18. I had the pleasure of visiting the Ruth Bancroft Garden in 2013. Whenever I visit a place of significance on my travels, I like to buy a book about it to help me learn more about it and to remember my visit. I do not have such a book about Ruth’s garden, so this would be a treasure! Not only that, even though I can’t grow many of the plants in Ruth’s garden, my own property has become more of a dry shade one and I’m having to change the way I garden. I think this book would be an inspirational aid. Needless to say, I’d LOVE to win this!

  19. I’m so inspired be this post!
    Thank you Rebecca!
    Will make sure I take a field trip to the garden next year!

  20. I have been a member of the Garden Coservancy for years and am on the Bancroft garden mailing list. Have I been there? NO! I think you have finally gotten me going. Thanks, Rebecca, for your amazing work. I am always excited to see something from you.

  21. I have been lucky enough to have visited the Bancroft Garden. It is fascinating. You so rarely get to see such large and mature versions of some of those plants

  22. I loved hearing about Ruth’s curiosity and spirit of adventure with her plants. I had the chance to visit her garden a few years ago and was amazed at the variety of cacti and succulents in a landscape setting. She is an inspiration to experiment and keep learning. Thank you Rebecca for reminding us of what a gem Ruth and her Garden are.

  23. I rather think that Margaret Jones, with her donation of “When The Root Children Wake Up” would be the frontrunner in the book drawing. Thank you for a lovely and informative post as always. I most certainly will order the new book, and look forward to continuing my “dry” or at least “drier” garden education.

  24. Thank you for writing about Ruth’s garden. It is a beautiful piece of art and touches my soul. She has given all of us a real gift.

  25. In the last several years I have been fascinated with succulents. I filled in my pool and my new landscaping includes many. I can’t drive at the present time due to heart failure but would love to go to the Bancroft Garden when I can. Rita Nutile

  26. I am planning to add this book to my gardening collection. I have been transitioning my mediterranean garden to more and more California natives and succulents with each new season. I am planning a visit to the Ruth Bancroft garden this fall so this book comes at a perfect time to really study a mature garden. Thanks for all that you do to keep gardeners informed Rebecca!

  27. Thank you for bringing this inspirational garden to your readers! Some great ideas as I plan to redo my backyard.

  28. I believe that I have a copy of Ruth,s childhood book, When the Root Children Wake up. If the Rith Bancroft Garden would like it, I would love to donate it. The pictures are beautiful, I can understand spending hours studying them….I did.

    • Oh, what a kind offer – thank you, Margaret. I’ll pass this along to Johanna and let you know if they’re interested. I’m going to ask for a copy of the newer reprinted version for Christmas and add it to my collection – it looks absolutely darling.

  29. I love your informative newsletters. I can’t believe I lived in San Jose for 30 years and never heard about the Ruth Bancroft Garden. I retired 12 years ago and moved out of the area. I now live in Arroyo Grande on the Central Coast and that is where my love of gardening developed. I will definitely plan to visit the garden when I am in the bay area. Thank you for this wonderful article!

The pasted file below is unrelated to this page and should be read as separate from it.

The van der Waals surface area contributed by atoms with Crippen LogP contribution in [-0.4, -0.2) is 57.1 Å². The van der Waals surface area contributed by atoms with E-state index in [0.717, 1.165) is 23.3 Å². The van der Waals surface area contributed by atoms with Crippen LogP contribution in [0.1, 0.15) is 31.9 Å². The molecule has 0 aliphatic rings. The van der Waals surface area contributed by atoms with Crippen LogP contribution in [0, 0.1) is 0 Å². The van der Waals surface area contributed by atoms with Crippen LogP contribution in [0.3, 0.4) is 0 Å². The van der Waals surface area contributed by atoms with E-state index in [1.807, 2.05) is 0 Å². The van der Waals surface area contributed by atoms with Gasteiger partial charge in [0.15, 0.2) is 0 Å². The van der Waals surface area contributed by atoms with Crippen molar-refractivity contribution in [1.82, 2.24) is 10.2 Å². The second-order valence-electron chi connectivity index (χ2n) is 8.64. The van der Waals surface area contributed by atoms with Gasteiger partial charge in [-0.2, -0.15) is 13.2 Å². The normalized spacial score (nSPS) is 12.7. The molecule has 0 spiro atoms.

30. I find myself drawn more and more to these “dry” gardens. We recently roamed around the garden of the restaurant Jardines de San Juan. I love the style of an Olde California garden such as that.
    Thanks for the opportunity! If I don’t win I certainly will be picking up this book.
    Maria Matthews

  31. Thanks for sharing this book. How wonderful that Ruth has lived to 108 to see this book published celebrating her amazing legacy which will inspire future generations.

  32. I’m focused on re-landscaping my garden and among other things, have been looking for ideas for placing succulents in the landscape. This garden is where I need to go soon!

  33. I visited this garden a very long time ago and want to go back! The book sounds amazing and would certainly be an awesome addition to my garden library. Thank you for your articles, it is always a pleasure seeing I have an email from you Rebecca.

    ~Vivian

  34. We are going to that area in May to our granddaughters college graduation and you have just added another great place for us to go. We will be staying in SF for 5 days. Are there any other must sees for a gardener? Bette, San Diego area

  35. The garden is beautiful. I have visited it a few times, but I had no idea that Ms. Bancroft is still living! Gardening truly is good for health.

  36. Thank you for sharing your recent experience with your visit to Ruth’s garden. I hope to be able to visit it myself this coming Spring, for the first time! I will be retiring from my current job and career of many years to start my own garden design business and I’m so excited to know I will have the time to visit a number of wonderful gardens and meet many amazing people soon!

    Now, I want to read the book ‘When the Root Children Wake Up’!!

  37. I can’t wait to see this book as my tiny gardens are transitioning to dry with your plans and plant choices.

  38. We are planning a move to the Southwest and I’m already hugely inspired by Rebecca’s photos of Ruth’s garden. How exciting it is to be able to grow those gorgeous plants with so little water. I can’t wait to get started on my garden! Rebecca, thanks for all of your wise and witty gardening advice and beautiful, inspiring photos. Receiving your emails is always a high point in my day.

    Keep up the fabulous work!